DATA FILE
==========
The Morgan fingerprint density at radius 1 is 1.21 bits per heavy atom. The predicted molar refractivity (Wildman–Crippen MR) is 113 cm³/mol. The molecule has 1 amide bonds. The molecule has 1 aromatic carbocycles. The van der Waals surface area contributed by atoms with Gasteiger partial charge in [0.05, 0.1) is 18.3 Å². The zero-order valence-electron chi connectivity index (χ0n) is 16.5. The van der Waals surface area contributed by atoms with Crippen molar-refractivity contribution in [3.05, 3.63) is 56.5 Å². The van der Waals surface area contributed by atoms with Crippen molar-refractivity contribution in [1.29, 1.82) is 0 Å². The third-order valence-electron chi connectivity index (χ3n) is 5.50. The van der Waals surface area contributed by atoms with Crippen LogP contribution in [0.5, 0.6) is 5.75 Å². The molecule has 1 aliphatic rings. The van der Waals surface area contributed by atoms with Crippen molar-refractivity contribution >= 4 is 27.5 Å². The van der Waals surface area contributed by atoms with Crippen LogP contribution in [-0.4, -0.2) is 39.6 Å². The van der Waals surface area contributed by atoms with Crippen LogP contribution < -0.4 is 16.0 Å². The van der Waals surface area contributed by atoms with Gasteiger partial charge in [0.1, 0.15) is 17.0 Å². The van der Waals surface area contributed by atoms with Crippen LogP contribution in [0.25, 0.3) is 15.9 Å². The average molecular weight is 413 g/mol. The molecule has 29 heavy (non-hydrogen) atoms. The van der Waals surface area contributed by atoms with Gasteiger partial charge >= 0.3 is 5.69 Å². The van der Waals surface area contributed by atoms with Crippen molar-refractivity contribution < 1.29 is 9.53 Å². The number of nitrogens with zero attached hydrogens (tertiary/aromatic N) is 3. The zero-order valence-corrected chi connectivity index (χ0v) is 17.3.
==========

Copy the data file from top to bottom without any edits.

The Morgan fingerprint density at radius 1 is 1.21 bits per heavy atom. The predicted molar refractivity (Wildman–Crippen MR) is 113 cm³/mol. The molecule has 1 amide bonds. The molecule has 1 aromatic carbocycles. The van der Waals surface area contributed by atoms with Gasteiger partial charge in [0.05, 0.1) is 18.3 Å². The zero-order valence-electron chi connectivity index (χ0n) is 16.5. The van der Waals surface area contributed by atoms with Crippen molar-refractivity contribution in [3.05, 3.63) is 56.5 Å². The van der Waals surface area contributed by atoms with Crippen molar-refractivity contribution in [1.29, 1.82) is 0 Å². The third-order valence-electron chi connectivity index (χ3n) is 5.50. The van der Waals surface area contributed by atoms with Crippen LogP contribution in [0.5, 0.6) is 5.75 Å². The molecule has 1 aliphatic rings. The van der Waals surface area contributed by atoms with Crippen molar-refractivity contribution >= 4 is 27.5 Å². The van der Waals surface area contributed by atoms with Crippen LogP contribution in [-0.4, -0.2) is 39.6 Å². The van der Waals surface area contributed by atoms with Crippen LogP contribution < -0.4 is 16.0 Å². The van der Waals surface area contributed by atoms with Gasteiger partial charge in [0.1, 0.15) is 17.0 Å². The van der Waals surface area contributed by atoms with Crippen LogP contribution in [0.25, 0.3) is 15.9 Å². The average molecular weight is 413 g/mol. The molecule has 29 heavy (non-hydrogen) atoms. The van der Waals surface area contributed by atoms with Gasteiger partial charge >= 0.3 is 5.69 Å². The van der Waals surface area contributed by atoms with Crippen molar-refractivity contribution < 1.29 is 9.53 Å². The number of nitrogens with zero attached hydrogens (tertiary/aromatic N) is 3. The zero-order valence-corrected chi connectivity index (χ0v) is 17.3.